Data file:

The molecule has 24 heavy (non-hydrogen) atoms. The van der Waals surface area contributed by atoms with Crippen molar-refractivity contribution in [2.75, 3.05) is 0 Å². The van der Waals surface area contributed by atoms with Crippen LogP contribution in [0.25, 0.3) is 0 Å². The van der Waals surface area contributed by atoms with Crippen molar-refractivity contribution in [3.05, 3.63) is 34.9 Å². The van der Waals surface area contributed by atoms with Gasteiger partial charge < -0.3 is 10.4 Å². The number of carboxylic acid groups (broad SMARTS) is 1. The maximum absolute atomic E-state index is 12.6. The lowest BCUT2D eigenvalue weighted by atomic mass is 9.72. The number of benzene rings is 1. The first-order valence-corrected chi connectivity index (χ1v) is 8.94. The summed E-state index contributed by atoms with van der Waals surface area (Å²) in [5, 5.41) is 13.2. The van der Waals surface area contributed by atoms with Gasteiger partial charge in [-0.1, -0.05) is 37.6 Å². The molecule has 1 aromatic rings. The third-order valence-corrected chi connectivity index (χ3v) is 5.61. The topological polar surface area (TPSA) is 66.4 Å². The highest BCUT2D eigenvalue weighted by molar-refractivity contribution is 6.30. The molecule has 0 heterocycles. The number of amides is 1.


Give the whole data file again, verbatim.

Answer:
The molecule has 24 heavy (non-hydrogen) atoms. The van der Waals surface area contributed by atoms with Crippen molar-refractivity contribution in [2.75, 3.05) is 0 Å². The van der Waals surface area contributed by atoms with Crippen LogP contribution in [0.25, 0.3) is 0 Å². The van der Waals surface area contributed by atoms with Crippen molar-refractivity contribution in [3.05, 3.63) is 34.9 Å². The van der Waals surface area contributed by atoms with Gasteiger partial charge < -0.3 is 10.4 Å². The number of carboxylic acid groups (broad SMARTS) is 1. The maximum absolute atomic E-state index is 12.6. The lowest BCUT2D eigenvalue weighted by atomic mass is 9.72. The number of benzene rings is 1. The first-order valence-corrected chi connectivity index (χ1v) is 8.94. The summed E-state index contributed by atoms with van der Waals surface area (Å²) in [5, 5.41) is 13.2. The van der Waals surface area contributed by atoms with Gasteiger partial charge in [-0.1, -0.05) is 37.6 Å². The molecule has 1 aromatic rings. The third-order valence-corrected chi connectivity index (χ3v) is 5.61. The topological polar surface area (TPSA) is 66.4 Å². The highest BCUT2D eigenvalue weighted by molar-refractivity contribution is 6.30. The molecule has 0 heterocycles. The number of amides is 1.